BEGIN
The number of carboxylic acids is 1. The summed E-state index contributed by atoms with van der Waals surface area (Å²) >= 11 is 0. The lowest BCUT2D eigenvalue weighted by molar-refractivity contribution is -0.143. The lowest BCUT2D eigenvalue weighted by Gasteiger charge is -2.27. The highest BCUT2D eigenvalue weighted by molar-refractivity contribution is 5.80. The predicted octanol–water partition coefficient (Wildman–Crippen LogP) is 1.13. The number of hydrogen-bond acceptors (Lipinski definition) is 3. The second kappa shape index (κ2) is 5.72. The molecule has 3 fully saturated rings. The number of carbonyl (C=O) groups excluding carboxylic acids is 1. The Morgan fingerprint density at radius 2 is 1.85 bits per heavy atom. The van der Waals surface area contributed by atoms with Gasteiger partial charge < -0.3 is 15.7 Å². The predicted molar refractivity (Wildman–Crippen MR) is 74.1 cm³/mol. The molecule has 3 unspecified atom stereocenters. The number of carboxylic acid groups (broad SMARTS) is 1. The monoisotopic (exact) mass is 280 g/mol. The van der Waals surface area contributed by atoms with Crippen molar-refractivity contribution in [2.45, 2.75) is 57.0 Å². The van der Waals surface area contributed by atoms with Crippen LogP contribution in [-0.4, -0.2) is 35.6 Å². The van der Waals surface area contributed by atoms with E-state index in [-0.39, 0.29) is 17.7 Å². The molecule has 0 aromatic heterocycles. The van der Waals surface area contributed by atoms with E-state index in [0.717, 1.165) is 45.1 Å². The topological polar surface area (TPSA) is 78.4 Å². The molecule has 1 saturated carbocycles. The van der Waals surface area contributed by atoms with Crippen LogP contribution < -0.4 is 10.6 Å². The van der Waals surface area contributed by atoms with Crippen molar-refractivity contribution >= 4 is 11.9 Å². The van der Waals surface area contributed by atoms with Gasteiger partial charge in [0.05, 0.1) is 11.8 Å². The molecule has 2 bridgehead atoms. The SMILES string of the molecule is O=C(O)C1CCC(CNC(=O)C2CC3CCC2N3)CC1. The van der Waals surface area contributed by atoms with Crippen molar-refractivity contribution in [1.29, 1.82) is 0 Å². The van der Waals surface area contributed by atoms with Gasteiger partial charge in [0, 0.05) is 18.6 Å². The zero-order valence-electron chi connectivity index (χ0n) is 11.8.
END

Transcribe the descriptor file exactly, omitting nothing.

The number of carboxylic acids is 1. The summed E-state index contributed by atoms with van der Waals surface area (Å²) >= 11 is 0. The lowest BCUT2D eigenvalue weighted by molar-refractivity contribution is -0.143. The lowest BCUT2D eigenvalue weighted by Gasteiger charge is -2.27. The highest BCUT2D eigenvalue weighted by molar-refractivity contribution is 5.80. The predicted octanol–water partition coefficient (Wildman–Crippen LogP) is 1.13. The number of hydrogen-bond acceptors (Lipinski definition) is 3. The second kappa shape index (κ2) is 5.72. The molecule has 3 fully saturated rings. The number of carbonyl (C=O) groups excluding carboxylic acids is 1. The Morgan fingerprint density at radius 2 is 1.85 bits per heavy atom. The van der Waals surface area contributed by atoms with Gasteiger partial charge < -0.3 is 15.7 Å². The predicted molar refractivity (Wildman–Crippen MR) is 74.1 cm³/mol. The molecule has 3 unspecified atom stereocenters. The number of carboxylic acid groups (broad SMARTS) is 1. The monoisotopic (exact) mass is 280 g/mol. The van der Waals surface area contributed by atoms with Crippen molar-refractivity contribution in [2.45, 2.75) is 57.0 Å². The van der Waals surface area contributed by atoms with Crippen LogP contribution in [-0.4, -0.2) is 35.6 Å². The van der Waals surface area contributed by atoms with E-state index in [-0.39, 0.29) is 17.7 Å². The molecule has 0 aromatic heterocycles. The van der Waals surface area contributed by atoms with E-state index in [0.717, 1.165) is 45.1 Å². The topological polar surface area (TPSA) is 78.4 Å². The molecule has 1 saturated carbocycles. The van der Waals surface area contributed by atoms with Crippen LogP contribution < -0.4 is 10.6 Å². The van der Waals surface area contributed by atoms with Crippen molar-refractivity contribution >= 4 is 11.9 Å². The van der Waals surface area contributed by atoms with Gasteiger partial charge in [0.05, 0.1) is 11.8 Å². The molecule has 2 bridgehead atoms. The SMILES string of the molecule is O=C(O)C1CCC(CNC(=O)C2CC3CCC2N3)CC1. The van der Waals surface area contributed by atoms with Crippen molar-refractivity contribution in [1.29, 1.82) is 0 Å². The van der Waals surface area contributed by atoms with Gasteiger partial charge in [0, 0.05) is 18.6 Å². The zero-order valence-electron chi connectivity index (χ0n) is 11.8.